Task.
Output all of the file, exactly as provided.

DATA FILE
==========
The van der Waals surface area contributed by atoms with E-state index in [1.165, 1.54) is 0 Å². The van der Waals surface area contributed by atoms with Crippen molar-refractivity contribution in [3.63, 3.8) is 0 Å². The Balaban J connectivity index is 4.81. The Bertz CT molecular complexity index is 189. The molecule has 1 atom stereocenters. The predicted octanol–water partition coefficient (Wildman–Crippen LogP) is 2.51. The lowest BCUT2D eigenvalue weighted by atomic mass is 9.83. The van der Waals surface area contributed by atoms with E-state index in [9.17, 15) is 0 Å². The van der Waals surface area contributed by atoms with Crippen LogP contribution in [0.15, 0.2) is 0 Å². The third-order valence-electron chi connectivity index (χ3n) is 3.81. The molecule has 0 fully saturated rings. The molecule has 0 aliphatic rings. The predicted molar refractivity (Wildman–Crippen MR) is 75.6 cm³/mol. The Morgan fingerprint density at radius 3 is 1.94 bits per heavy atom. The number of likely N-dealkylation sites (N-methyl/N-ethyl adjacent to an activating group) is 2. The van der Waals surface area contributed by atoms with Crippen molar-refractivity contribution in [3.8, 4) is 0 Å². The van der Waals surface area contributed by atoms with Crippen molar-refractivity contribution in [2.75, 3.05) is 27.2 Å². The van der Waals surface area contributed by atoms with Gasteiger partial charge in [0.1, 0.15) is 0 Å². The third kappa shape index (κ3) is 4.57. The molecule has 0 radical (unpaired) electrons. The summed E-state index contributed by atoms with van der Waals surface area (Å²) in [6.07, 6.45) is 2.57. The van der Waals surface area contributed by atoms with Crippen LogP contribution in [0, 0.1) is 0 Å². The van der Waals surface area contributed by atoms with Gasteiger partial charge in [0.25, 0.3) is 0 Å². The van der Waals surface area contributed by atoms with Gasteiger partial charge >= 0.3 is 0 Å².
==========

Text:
The van der Waals surface area contributed by atoms with E-state index in [1.165, 1.54) is 0 Å². The van der Waals surface area contributed by atoms with Crippen molar-refractivity contribution in [3.63, 3.8) is 0 Å². The Balaban J connectivity index is 4.81. The Bertz CT molecular complexity index is 189. The molecule has 1 atom stereocenters. The predicted octanol–water partition coefficient (Wildman–Crippen LogP) is 2.51. The lowest BCUT2D eigenvalue weighted by atomic mass is 9.83. The van der Waals surface area contributed by atoms with E-state index in [9.17, 15) is 0 Å². The van der Waals surface area contributed by atoms with Crippen LogP contribution in [0.15, 0.2) is 0 Å². The third-order valence-electron chi connectivity index (χ3n) is 3.81. The molecule has 0 fully saturated rings. The molecule has 0 aliphatic rings. The predicted molar refractivity (Wildman–Crippen MR) is 75.6 cm³/mol. The Morgan fingerprint density at radius 3 is 1.94 bits per heavy atom. The number of likely N-dealkylation sites (N-methyl/N-ethyl adjacent to an activating group) is 2. The van der Waals surface area contributed by atoms with Crippen molar-refractivity contribution in [3.8, 4) is 0 Å². The van der Waals surface area contributed by atoms with Crippen molar-refractivity contribution in [2.75, 3.05) is 27.2 Å². The van der Waals surface area contributed by atoms with Gasteiger partial charge in [0.1, 0.15) is 0 Å². The third kappa shape index (κ3) is 4.57. The molecule has 0 radical (unpaired) electrons. The summed E-state index contributed by atoms with van der Waals surface area (Å²) in [6.07, 6.45) is 2.57. The van der Waals surface area contributed by atoms with Crippen LogP contribution in [0, 0.1) is 0 Å². The van der Waals surface area contributed by atoms with Gasteiger partial charge in [0.25, 0.3) is 0 Å². The van der Waals surface area contributed by atoms with Gasteiger partial charge >= 0.3 is 0 Å².